More impressive still, these five vignettes set up Ms. Burble as a deconstructive force in the tradition of Frank Grimes, a sober-minded person inserted into an insane universe to put everyone’s behavior in perspective. The show often endeavors to take seriously the ridiculous circumstances that befall our teen pals, but it never sits quite right when it’s coming from these characters themselves. They’re all bound up in the internal illogic that keeps this show fueled and running, so it rings somewhat phony when they go from happily attuned to the madness to bearing its emotional weight. Coming from an outside agent like Ms. Burble, however, the response becomes that of our embedded surrogate. Characters keep stating the litanies of berserk nonsense visited upon them in plain, matter-of-fact terms, and she reacts with the same stunned, overwhelmed disbelief that we would. She’s just enough of a professional to couch it in a clinical back-and-forth, and Williams is enough of a professional to write her dialogue with plausible authority.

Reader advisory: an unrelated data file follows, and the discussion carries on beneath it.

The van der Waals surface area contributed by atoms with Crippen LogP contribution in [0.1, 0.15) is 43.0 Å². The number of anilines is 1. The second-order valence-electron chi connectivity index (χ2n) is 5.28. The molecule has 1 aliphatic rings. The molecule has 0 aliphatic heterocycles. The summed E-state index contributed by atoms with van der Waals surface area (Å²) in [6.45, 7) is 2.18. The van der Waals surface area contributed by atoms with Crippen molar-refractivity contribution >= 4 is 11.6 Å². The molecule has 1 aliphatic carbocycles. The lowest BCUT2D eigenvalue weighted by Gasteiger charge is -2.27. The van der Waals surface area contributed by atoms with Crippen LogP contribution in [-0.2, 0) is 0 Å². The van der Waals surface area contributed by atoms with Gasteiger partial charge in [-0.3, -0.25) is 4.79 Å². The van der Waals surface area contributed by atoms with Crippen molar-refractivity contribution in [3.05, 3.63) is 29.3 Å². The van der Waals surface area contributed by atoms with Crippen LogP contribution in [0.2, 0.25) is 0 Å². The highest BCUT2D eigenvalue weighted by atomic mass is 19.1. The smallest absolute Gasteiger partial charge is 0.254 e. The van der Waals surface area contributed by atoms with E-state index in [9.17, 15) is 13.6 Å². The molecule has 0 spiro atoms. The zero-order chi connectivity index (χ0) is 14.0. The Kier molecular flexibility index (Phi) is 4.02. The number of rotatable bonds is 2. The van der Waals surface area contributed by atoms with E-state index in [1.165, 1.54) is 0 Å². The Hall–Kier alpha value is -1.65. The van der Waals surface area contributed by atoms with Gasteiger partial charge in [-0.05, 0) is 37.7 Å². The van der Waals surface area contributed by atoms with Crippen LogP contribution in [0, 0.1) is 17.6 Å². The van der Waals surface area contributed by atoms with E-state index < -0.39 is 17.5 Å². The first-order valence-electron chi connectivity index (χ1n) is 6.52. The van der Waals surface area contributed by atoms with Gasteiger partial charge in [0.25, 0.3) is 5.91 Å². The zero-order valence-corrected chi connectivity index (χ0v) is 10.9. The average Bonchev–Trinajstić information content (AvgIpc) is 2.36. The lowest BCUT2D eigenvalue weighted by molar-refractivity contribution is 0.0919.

It’s pop-psych 101 buzzwords all the way down, from Veronica’s combo Oedipal/Elektra complex to the read of Archie’s dependency on patterns of dangerous thrill-seeking. Some diagnoses turn out to be more eyebrow-raising than others, welcome proof that even in an atypically grounded episode, there’s still room for the HAWF we cherish for its crazybones flights of fancy. Cheryl Blossom gets tested for chimerism — a negative result, phew! — while Betty and Alice go toe-to-toe after the mother discovers her daughter’s birth control and Yale rejection letter and rashly links the two. Their confrontation (the first segment, making the episode’s inability to really top it the lone flaw in an otherwise sterling outing) allows us to savor the line, “So you joining a cult, that was in my best interest? Not mentioning to me that you weren’t actually brainwashed the whole time, you were just undercover with the FBI working with my long-lost half-brother who I thought was dead, that was in my best interest?” Exquisite stuff, an expert execution of the reliable joke that is trying to explain Riverdale to someone else, but also a girl cracking under the comically outsized pressures heaped upon her.